The deeply introspective music in Claudine brings layers of emotional authenticity and nuance to a portrait of Black love and family.

By Mark Anthony Neal

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Marlon Riggs, Ancestor
Marlon Riggs, Ancestor

A Pulitzer Prize–winning poet pays tribute to the liberating power of the pioneering filmmaker and his truth-telling body of work.

By Jericho Brown

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A Writer’s Retreat

First Person

A Writer’s Retreat

In the early days of the COVID-19 pandemic, a New York writer recalls the pure, easy pleasures of the multiplex and the feeling of escape at the heart of moviegoing.

By Sloane Crosley

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Fassbinder and Kraftwerk: A Marriage Made in a New Germany

Songbook

Fassbinder and Kraftwerk: A Marriage Made in a New Germany

The iconic band’s 1976 song “Radio-Activity” finds a perfect home in the final episode of Berlin Alexanderplatz, providing a musical correlative to the film’s interrogation of national identity.

By Violet Lucca

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The Meaning of Money in The Game

One Scene

The Meaning of Money in The Game

A rich investment banker obliviously meets a moment of reckoning in David Fincher’s intricately plotted thriller.

By Gina Telaroli

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Restoration as Reimagining History

Martin Scorsese’s World Cinema Project No. 3

Restoration as Reimagining History

The efforts of The Film Foundation’s World Cinema Project have served as a powerful vehicle for reconfiguring the history of the art form in critical and expansive ways.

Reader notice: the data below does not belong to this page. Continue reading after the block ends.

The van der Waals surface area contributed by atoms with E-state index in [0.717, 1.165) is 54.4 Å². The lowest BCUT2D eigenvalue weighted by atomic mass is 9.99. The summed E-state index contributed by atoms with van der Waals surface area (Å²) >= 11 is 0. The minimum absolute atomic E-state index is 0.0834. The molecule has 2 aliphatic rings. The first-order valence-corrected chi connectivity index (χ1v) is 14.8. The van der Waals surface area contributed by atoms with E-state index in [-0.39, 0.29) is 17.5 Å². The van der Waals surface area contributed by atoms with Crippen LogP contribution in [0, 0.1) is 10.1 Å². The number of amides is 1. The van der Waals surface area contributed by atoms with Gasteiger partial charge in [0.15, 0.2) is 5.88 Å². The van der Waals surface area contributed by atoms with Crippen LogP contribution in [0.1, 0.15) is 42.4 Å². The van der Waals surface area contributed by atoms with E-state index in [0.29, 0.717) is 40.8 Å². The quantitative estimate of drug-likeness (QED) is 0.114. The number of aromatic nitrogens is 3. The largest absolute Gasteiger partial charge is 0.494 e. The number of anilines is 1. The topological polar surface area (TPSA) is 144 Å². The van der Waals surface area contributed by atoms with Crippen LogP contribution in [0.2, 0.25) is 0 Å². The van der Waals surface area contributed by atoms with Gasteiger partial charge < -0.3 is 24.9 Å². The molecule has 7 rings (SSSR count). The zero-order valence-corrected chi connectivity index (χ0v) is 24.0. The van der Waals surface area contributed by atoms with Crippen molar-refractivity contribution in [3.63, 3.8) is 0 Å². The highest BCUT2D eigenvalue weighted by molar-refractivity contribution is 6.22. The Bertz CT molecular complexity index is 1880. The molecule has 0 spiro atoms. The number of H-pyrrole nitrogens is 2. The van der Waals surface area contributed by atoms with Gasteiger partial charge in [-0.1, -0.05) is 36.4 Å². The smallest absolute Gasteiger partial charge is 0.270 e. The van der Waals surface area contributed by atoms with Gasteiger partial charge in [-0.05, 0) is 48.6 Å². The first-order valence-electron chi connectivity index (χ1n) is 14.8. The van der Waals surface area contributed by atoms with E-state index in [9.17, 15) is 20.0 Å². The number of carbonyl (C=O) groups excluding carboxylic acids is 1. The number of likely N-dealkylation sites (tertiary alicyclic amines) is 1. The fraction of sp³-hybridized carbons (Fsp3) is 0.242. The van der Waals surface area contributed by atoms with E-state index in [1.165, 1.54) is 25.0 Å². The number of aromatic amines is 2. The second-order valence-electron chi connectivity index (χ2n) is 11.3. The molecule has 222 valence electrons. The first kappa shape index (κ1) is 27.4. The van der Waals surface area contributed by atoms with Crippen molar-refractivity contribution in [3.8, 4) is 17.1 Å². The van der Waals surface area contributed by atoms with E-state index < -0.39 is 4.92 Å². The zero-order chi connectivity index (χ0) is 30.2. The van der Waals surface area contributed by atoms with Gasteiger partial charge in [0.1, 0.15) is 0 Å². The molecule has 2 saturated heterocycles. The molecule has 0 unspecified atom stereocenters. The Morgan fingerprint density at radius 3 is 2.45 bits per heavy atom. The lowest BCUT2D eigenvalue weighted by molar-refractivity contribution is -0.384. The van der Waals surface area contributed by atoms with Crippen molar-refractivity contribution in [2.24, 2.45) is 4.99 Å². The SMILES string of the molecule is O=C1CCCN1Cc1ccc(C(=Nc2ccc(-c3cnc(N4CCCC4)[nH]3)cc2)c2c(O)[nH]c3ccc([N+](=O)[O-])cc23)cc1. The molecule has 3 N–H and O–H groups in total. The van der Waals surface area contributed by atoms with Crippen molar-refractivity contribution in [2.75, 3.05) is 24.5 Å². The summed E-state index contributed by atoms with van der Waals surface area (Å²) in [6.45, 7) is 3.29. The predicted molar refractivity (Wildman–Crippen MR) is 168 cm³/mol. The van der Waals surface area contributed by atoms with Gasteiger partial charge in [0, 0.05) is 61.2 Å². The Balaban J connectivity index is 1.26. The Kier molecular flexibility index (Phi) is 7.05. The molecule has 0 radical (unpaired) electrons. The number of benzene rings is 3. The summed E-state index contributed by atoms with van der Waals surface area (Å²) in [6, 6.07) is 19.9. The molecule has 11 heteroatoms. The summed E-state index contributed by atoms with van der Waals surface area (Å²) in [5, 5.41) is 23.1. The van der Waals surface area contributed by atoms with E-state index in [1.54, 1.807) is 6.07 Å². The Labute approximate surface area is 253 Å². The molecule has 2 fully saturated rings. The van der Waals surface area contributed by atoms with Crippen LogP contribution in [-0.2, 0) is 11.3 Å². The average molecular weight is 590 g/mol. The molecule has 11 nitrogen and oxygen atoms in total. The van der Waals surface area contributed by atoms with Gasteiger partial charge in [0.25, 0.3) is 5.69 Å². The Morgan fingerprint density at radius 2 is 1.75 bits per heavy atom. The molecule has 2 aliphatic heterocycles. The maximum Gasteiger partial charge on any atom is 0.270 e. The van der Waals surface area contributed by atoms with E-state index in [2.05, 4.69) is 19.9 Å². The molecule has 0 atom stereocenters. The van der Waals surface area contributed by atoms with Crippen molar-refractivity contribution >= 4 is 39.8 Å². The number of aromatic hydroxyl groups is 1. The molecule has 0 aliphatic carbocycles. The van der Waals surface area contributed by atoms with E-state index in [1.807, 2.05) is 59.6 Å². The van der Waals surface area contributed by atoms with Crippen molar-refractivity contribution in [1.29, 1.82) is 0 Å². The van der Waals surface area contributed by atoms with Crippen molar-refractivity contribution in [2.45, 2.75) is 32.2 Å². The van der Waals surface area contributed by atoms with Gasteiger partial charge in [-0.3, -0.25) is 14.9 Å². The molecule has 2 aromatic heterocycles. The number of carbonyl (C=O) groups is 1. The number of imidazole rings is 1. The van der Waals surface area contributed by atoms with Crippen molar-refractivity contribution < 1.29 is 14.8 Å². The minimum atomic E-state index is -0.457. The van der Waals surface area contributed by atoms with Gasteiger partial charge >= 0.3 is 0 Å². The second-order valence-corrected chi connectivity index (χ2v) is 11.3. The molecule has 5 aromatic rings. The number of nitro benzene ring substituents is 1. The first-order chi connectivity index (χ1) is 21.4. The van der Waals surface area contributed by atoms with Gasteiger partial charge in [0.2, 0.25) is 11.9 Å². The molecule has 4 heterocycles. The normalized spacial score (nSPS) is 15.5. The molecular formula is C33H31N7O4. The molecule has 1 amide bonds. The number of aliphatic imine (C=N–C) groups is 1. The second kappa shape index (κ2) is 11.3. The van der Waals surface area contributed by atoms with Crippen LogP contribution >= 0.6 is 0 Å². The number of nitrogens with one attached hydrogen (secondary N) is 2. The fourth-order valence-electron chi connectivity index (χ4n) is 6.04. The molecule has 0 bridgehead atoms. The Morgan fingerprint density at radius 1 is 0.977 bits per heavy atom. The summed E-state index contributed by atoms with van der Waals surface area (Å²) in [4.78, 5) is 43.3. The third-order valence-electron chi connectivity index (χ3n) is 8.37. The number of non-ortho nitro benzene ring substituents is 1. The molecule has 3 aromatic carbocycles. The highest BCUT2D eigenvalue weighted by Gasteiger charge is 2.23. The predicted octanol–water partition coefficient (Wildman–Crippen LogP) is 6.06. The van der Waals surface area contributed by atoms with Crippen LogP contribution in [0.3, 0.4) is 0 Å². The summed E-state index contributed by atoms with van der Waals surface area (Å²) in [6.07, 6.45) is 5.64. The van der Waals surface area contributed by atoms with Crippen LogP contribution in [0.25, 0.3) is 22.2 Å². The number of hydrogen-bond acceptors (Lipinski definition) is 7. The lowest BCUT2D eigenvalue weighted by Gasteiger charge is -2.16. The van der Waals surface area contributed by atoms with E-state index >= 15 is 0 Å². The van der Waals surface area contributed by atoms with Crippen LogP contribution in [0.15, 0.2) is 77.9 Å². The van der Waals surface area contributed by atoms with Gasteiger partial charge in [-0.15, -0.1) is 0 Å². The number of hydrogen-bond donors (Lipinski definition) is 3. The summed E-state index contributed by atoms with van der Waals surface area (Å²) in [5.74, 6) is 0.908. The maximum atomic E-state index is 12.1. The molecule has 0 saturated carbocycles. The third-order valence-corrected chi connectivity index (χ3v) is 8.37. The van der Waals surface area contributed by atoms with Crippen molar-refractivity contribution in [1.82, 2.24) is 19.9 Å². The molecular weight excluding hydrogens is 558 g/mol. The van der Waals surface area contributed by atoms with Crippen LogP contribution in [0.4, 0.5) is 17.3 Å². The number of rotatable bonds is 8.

By Cecilia Cenciarelli

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Empty Theaters

First Person

Empty Theaters

The author of The Fortress of Solitude considers the meditative, “brain-rinsing” effects of the solo moviegoing experience.

By Jonathan Lethem

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Laughs That Hurt: Albert Brooks’s Uncomfortable Comedies
Laughs That Hurt: Albert Brooks’s Uncomfortable Comedies

Anxiety, panic, and chronic ambivalence course through the hilarious films of one of America’s most influential comedic voices.

By Ari Aster

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The Money Pit: Uttam Kumar in The Hero

Performances

The Money Pit: Uttam Kumar in The Hero

In the first of his two collaborations with Satyajit Ray, the Bengali superstar did not just rely on his image, he enriched it with a unique blend of charisma and craft.

By Mayukh Sen

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Plymptopia
Plymptopia

Childishly anarchic in worldview and distinctly analog in look, the animated films of Bill Plympton are a testament to the pleasures of painstaking craftsmanship.

By Michael Atkinson

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Subvert Normality: The Streetwise Voice of Linda Manz
Subvert Normality: The Streetwise Voice of Linda Manz

The beloved actor, who passed away earlier this month, brought a live-wire sensibility and a genius for improvisation to a small but potent filmography.

By Rebecca Bengal

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The Black Artist Hollywood Couldn’t Buy
The Black Artist Hollywood Couldn’t Buy

One of indie visionary Bill Gunn’s creative partners looks back on the struggles they faced in a racist movie industry and the making of their long-neglected masterpiece Personal Problems.

By Ishmael Reed

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Masaki Kobayashi Plays Hardball

Deep Dives

Masaki Kobayashi Plays Hardball

A noirish tale of closed-door dealings and systemic corruption, I Will Buy You is the anti-sports movie that feels most like baseball in 2020.

By Mark Asch